In the past I never took the time to pause and assess a situation completely. I could see the immediate circumstance and I instinctively needed to take control of it. I learned to “gain the upper hand” early in my life and I practiced it daily. I became a champion at controlling and manipulating situations so that I would emerge the victor; the most powerful, the most feared, the most respected.
In recovery, it takes practice to unlearn the instinct to react with aggression. It takes practice to assess situations beyond the immediate intense emotion and pause long enough to respond appropriately rather than react instinctively.
With about a year clean/sober, I was having lunch with a dear friend I’d known for twenty years. She was going through some difficulties and reached out to me for “spiritual advice straight from the Buddha.” I was feeling clear-headed and proud of myself for being available and grounded enough to help. At that time, having lunch at Polly Pie’s in Huntington Beach, I was able to focus on someone else. I was having a positive impact on another human being.
As I was driving home from that spiritually uplifting experience, some guy pulls in front of me on the freeway and slams on his brakes. He wouldn’t let me pass and he wouldn’t speed up. It was aggressive behavior and my old instincts kicked in with a vengeance—it was ON. I ended up chasing him down the freeway, pulling up next to him and “ordered him” to pull over through my rolled down window. I got in front of him and slammed on my brakes—I was SHOWING him who “I” was! It was maniac behavior on my part.
The only sign of anything spiritual is the fact that the guy did not pull over. As a third-striker, any violent confrontation would have led to my immediate arrest and I would be facing another life sentence. From Buddha to Badass in the blink of an eye. It’s a daily battle. It became clear (although not immediately) that victory over these extreme reactions would require continuous practice—practicing response rather than reaction which would require leaning how to pause.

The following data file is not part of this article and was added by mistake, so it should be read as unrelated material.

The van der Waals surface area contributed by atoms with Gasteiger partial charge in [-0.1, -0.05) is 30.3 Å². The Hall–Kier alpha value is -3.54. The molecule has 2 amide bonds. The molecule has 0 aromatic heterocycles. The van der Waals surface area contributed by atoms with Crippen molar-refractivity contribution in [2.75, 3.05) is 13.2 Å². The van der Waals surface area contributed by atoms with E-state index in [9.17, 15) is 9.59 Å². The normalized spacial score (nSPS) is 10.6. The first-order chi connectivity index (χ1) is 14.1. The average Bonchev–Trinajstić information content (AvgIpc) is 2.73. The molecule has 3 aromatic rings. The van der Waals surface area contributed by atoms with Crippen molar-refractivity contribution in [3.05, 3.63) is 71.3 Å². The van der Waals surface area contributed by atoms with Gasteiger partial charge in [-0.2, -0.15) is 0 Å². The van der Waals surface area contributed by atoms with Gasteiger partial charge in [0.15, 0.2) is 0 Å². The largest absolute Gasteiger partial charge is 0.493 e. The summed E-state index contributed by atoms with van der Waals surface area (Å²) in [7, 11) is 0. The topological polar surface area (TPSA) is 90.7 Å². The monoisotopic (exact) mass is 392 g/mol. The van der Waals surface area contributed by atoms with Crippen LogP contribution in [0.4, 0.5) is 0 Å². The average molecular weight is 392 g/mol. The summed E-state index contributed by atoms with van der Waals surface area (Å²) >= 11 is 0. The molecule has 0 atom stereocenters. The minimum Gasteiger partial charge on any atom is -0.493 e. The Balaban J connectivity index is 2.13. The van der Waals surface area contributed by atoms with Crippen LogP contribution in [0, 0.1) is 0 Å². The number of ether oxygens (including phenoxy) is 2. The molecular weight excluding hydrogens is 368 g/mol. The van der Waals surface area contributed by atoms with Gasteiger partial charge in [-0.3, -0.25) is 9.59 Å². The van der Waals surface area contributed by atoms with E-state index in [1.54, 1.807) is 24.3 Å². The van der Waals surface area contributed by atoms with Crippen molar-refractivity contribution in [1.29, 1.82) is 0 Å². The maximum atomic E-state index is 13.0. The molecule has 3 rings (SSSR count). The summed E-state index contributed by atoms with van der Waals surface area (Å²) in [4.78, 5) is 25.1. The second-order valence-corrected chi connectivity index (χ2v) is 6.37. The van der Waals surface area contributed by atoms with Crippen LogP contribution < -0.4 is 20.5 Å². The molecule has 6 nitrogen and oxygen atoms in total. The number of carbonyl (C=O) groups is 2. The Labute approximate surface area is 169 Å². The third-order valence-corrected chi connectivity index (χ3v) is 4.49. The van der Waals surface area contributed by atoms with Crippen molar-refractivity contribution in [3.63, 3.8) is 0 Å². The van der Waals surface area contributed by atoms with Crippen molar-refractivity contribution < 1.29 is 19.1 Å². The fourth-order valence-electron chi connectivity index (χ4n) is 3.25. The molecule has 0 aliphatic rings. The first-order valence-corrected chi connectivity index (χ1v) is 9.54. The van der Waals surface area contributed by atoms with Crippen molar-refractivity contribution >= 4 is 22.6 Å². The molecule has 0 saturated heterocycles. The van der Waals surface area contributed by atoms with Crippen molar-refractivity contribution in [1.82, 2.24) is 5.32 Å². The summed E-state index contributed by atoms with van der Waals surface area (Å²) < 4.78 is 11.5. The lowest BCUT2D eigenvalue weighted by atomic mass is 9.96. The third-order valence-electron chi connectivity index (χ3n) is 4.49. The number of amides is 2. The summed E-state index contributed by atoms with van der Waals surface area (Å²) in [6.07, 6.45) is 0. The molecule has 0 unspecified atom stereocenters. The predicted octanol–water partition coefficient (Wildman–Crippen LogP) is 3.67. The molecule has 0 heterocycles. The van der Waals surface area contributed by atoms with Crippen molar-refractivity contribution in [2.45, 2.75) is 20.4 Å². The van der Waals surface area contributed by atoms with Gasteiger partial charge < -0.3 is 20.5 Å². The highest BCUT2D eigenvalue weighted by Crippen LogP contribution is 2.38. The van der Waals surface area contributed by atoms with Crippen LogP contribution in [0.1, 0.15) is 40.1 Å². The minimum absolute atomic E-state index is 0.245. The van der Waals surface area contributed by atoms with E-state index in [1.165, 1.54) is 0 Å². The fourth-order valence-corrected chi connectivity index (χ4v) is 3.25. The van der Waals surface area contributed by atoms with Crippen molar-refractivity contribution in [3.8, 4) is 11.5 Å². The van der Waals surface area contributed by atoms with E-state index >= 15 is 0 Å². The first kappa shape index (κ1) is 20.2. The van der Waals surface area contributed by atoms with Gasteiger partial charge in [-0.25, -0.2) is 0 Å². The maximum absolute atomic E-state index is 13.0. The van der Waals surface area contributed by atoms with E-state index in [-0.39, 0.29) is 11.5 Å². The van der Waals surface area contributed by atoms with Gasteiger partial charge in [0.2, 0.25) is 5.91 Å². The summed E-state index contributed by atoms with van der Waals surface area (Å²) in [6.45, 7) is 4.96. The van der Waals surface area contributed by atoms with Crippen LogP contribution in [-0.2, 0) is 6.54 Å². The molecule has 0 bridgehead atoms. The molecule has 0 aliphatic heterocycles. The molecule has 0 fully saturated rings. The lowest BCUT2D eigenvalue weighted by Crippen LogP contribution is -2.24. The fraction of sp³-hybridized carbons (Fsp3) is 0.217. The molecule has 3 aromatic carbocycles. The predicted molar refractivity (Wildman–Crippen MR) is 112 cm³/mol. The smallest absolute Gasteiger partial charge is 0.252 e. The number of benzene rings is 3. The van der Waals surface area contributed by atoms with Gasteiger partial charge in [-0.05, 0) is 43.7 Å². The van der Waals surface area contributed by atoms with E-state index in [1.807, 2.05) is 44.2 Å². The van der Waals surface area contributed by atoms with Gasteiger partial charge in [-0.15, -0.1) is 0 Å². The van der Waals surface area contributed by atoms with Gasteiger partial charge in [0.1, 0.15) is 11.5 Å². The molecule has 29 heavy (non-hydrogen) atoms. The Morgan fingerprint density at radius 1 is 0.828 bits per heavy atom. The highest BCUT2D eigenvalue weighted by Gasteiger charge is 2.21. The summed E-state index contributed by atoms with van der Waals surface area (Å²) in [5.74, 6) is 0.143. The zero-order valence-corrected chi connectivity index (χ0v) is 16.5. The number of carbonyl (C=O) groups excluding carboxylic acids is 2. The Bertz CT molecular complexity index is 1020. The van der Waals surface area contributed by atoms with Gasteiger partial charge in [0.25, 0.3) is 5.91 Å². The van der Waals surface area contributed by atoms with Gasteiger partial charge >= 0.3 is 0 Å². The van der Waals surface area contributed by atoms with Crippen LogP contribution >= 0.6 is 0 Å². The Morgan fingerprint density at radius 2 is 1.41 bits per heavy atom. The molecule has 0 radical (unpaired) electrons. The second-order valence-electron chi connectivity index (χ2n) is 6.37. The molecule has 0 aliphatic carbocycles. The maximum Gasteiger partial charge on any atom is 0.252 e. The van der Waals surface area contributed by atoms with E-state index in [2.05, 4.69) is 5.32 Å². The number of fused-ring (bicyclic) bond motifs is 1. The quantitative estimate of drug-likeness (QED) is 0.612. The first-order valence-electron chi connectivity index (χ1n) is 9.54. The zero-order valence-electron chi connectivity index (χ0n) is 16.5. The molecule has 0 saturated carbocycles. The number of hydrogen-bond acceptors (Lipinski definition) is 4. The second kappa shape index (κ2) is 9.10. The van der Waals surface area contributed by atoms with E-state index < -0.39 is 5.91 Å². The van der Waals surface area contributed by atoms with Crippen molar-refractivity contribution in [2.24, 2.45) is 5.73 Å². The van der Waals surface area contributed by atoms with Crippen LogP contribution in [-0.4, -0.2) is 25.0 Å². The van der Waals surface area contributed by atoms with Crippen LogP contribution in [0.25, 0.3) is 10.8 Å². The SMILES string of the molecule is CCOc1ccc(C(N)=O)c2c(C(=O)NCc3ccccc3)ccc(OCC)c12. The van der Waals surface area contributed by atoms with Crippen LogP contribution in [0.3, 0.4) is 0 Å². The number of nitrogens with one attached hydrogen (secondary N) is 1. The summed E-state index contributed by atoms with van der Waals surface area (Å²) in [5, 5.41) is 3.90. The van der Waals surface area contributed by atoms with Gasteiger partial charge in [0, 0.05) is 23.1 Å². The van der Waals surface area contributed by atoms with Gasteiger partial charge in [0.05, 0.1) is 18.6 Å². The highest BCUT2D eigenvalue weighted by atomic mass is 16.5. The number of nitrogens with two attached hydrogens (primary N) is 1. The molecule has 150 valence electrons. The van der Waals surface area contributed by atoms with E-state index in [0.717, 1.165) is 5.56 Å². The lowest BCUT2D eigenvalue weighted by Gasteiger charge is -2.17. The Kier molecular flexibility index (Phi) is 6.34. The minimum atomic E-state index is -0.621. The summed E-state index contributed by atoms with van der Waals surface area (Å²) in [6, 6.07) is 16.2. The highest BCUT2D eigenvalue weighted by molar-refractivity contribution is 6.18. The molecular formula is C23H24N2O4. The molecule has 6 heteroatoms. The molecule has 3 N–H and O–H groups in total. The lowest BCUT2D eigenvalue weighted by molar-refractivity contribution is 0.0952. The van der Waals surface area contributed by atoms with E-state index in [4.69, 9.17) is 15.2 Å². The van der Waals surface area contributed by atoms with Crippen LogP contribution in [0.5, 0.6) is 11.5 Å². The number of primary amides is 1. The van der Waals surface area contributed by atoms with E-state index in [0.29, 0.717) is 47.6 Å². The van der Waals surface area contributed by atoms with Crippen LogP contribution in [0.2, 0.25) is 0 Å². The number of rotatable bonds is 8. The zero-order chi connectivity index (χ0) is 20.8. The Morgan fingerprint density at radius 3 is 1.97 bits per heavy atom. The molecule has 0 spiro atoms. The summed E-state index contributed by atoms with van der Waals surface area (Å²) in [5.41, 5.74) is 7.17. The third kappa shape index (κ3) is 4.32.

Two years later, I had a similar situation with a very different response. Driving home late one night from Jiu Jitsu after a couple hours of training, this car pulls up on my passenger side. The guy driving is honking his horn and flipping me off. He’s insanely angry and yelling “use your blinker! Are you autistic?” He was doing what I did before—being a badass.
Instinctively, every fiber in my body wanted to react. My head was reacting internally, “How bad do you wanna find out? “Pull over and I’ll show you.” “Let’s ask your mother!” But I paused at the thought that quickly followed: the potential and probable outcome. I did not want to be calling my girl from jail to say I wouldn’t be home tonight—or maybe ever. I did not want to have her tell my boss that I wouldn’t be into work tomorrow—or ever again.
I looked at this guy as he waited for my reaction. Instead, I responded, “Matter of fact, I am.” I rolled up my window and kept driving. He was furious, took the next right turn, and it was over. I went home, rested, and played the scenarios out in my head. I’m grateful that there was no fight, no gunshot, no blood, no prison. I still hate being talked to with disrespect and aggression. I still go quickly into “You don’t know who you’re messin’ with, but I will set you straight” mode.
Now, I know how to pause. When I’m in a moment and don’t like what’s going down, I can pause long enough to choose my response rather than react instinctively. The consequences of a situation will be drastically different because of that pause. In that pause I can make a choice.
I still want the upper hand. I still have a strong survival instinct. With the help of my willingness to lean on a higher power and my willingness to practice unlearning some old behaviors, I can respond to life in a positive rational way rather than react with force and dominance. Ironically, I earn respect
Written by Karen VanDenBerg based on interviews with Dan Sanfellipo